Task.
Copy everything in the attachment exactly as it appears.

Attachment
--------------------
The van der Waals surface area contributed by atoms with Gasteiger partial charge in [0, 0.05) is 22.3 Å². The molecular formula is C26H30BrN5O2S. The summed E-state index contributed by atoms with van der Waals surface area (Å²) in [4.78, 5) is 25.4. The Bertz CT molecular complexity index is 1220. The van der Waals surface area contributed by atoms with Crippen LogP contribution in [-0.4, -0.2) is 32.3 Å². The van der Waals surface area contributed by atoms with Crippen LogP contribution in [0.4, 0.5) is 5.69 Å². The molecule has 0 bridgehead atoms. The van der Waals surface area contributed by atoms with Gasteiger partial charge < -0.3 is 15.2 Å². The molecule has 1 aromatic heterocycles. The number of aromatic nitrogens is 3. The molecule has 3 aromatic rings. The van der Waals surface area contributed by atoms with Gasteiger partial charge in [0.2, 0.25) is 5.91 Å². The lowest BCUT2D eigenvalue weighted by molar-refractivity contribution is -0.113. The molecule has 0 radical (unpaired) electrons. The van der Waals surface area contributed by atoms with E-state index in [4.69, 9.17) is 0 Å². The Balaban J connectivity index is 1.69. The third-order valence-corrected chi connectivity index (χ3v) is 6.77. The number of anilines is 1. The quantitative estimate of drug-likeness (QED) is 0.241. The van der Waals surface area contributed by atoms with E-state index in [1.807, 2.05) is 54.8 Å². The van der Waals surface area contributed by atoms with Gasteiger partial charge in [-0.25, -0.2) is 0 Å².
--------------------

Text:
The van der Waals surface area contributed by atoms with Gasteiger partial charge in [0, 0.05) is 22.3 Å². The molecular formula is C26H30BrN5O2S. The summed E-state index contributed by atoms with van der Waals surface area (Å²) in [4.78, 5) is 25.4. The Bertz CT molecular complexity index is 1220. The van der Waals surface area contributed by atoms with Crippen LogP contribution in [-0.4, -0.2) is 32.3 Å². The van der Waals surface area contributed by atoms with Crippen LogP contribution in [0.4, 0.5) is 5.69 Å². The molecule has 0 bridgehead atoms. The van der Waals surface area contributed by atoms with Gasteiger partial charge < -0.3 is 15.2 Å². The molecule has 1 aromatic heterocycles. The number of aromatic nitrogens is 3. The molecule has 3 aromatic rings. The van der Waals surface area contributed by atoms with Gasteiger partial charge in [0.2, 0.25) is 5.91 Å². The lowest BCUT2D eigenvalue weighted by molar-refractivity contribution is -0.113. The molecule has 0 radical (unpaired) electrons. The van der Waals surface area contributed by atoms with E-state index in [4.69, 9.17) is 0 Å². The Balaban J connectivity index is 1.69. The third-order valence-corrected chi connectivity index (χ3v) is 6.77. The number of anilines is 1. The quantitative estimate of drug-likeness (QED) is 0.241. The van der Waals surface area contributed by atoms with E-state index in [1.807, 2.05) is 54.8 Å². The van der Waals surface area contributed by atoms with Gasteiger partial charge in [-0.25, -0.2) is 0 Å².